The UK’s cost-effectiveness agency has published a draft guidance initially recommending drug Remicade (infliximab) for use in England to treat severe acute ulcerative colitis – but only in patients who can not use ciclosporin.

This is a blow for developer Johnson & Johnson and marketer Schering-Plough, who had hoped to have a wider base of patients for the drug, which has already been approved for treating psoriasis and rheumatoid arthritis and is a blockbusting earner in the US.

According to the draft guidance, The UK National Institute for Health and Clinical Excellence (NICE) has recommended that Remicade be prescribed via the National Health Service (NHS) in England to treat acute exacerbations of ulcerative colitis, but only in patients in whom ciclosporin is contraindicated. Ciclosporin is an existing therapy for the disease.

Outside of this criterion, NICE recommended that Remicade be limited to clinical trials.

The guidance does not spell the end for the pharma companies, as it is only in draft form.

In a statement released by Schering-Plough, the US company said: “Schering-Plough is reviewing these initial recommendations which suggest an alternative option for a number of UC patients by helping them to achieve and maintain full remission and ultimately reduce the need for surgery.”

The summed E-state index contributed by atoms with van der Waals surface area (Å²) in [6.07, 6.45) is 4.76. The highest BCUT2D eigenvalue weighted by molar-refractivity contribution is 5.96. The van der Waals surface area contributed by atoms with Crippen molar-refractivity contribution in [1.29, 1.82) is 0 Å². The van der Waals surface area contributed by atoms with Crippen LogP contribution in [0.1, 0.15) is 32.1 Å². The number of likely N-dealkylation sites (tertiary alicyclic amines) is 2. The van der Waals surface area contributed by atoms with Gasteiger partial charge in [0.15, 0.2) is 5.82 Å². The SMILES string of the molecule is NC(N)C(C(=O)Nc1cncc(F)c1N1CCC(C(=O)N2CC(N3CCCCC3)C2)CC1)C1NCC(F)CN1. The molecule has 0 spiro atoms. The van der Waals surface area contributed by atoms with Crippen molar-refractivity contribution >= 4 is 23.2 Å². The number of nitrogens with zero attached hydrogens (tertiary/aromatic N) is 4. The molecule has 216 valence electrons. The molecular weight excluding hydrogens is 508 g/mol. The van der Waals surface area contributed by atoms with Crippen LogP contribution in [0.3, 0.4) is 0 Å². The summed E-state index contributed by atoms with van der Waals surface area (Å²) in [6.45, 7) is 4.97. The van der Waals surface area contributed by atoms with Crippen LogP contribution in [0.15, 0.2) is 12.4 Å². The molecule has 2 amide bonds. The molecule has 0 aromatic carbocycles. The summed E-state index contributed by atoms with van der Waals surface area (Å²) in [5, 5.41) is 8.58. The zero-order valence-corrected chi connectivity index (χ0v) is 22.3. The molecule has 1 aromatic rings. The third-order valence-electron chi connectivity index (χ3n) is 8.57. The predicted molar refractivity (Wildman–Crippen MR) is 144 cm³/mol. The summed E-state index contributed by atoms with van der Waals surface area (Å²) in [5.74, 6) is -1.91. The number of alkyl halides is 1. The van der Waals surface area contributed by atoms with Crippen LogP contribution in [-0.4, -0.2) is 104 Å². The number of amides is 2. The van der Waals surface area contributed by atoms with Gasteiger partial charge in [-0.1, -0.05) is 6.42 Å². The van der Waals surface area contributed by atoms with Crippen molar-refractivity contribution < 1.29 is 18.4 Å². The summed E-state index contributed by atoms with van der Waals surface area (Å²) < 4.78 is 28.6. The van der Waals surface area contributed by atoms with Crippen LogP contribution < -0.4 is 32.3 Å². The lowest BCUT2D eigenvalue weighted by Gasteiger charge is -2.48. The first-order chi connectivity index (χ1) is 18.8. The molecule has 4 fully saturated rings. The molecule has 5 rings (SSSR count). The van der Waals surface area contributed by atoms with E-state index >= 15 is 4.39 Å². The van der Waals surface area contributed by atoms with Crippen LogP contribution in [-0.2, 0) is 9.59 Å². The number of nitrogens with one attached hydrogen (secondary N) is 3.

On speaking to PharmaTimes Online, Schering-Plough UK product communications manager Jim Baxter said the company, once reviewing the recommendations, would reply to NICE with its comments.

He declined to comment further on the possible content of the comments.

The NICE decision
NICE based its initial decision on two randomised control trials comparing Remicade with a placebo and two trials assessing the benefits of ciclosporin. The end point of the trials was the avoidance of colectomy.

The Evidence Review Group and the Appraisal Committee reviewed the data and agreed there was a lack of a comparative trial between Remicade and ciclosporin, thereby making it difficult to compare clinical and cost-effectiveness. A mixed-treatment comparison model was developed to compare the two drugs in terms of colectomy and results showed that Remicade-treated patients were more likely to require a colectomy at three to 12 months, though a genuine comparison was virtually impossible the groups acknowledged.

Schering-Plough also failed to include data on adverse events and mortality, it was noted.

Schering-Plough estimated Remicade’s cost-effectiveness to be £11,589 ($21,865) per additional quality-assured life year (QALY) gained compared with standard care, £18,425 per additional QALY gained compared with ciclosporin, and £13,407 per additional QALY gained compared with surgery. These figures were adjusted by the Evidence Review Group to £12,307, £19,922 and £14,427 respectively.

NICE has called for further research and to directly compare Remicade with ciclosporin.

A final guidance on Remicade as a treatment for acute exacerbations of severely active ulcerative colitis is expected in September. A planned revision of the guidance will occur in 2011.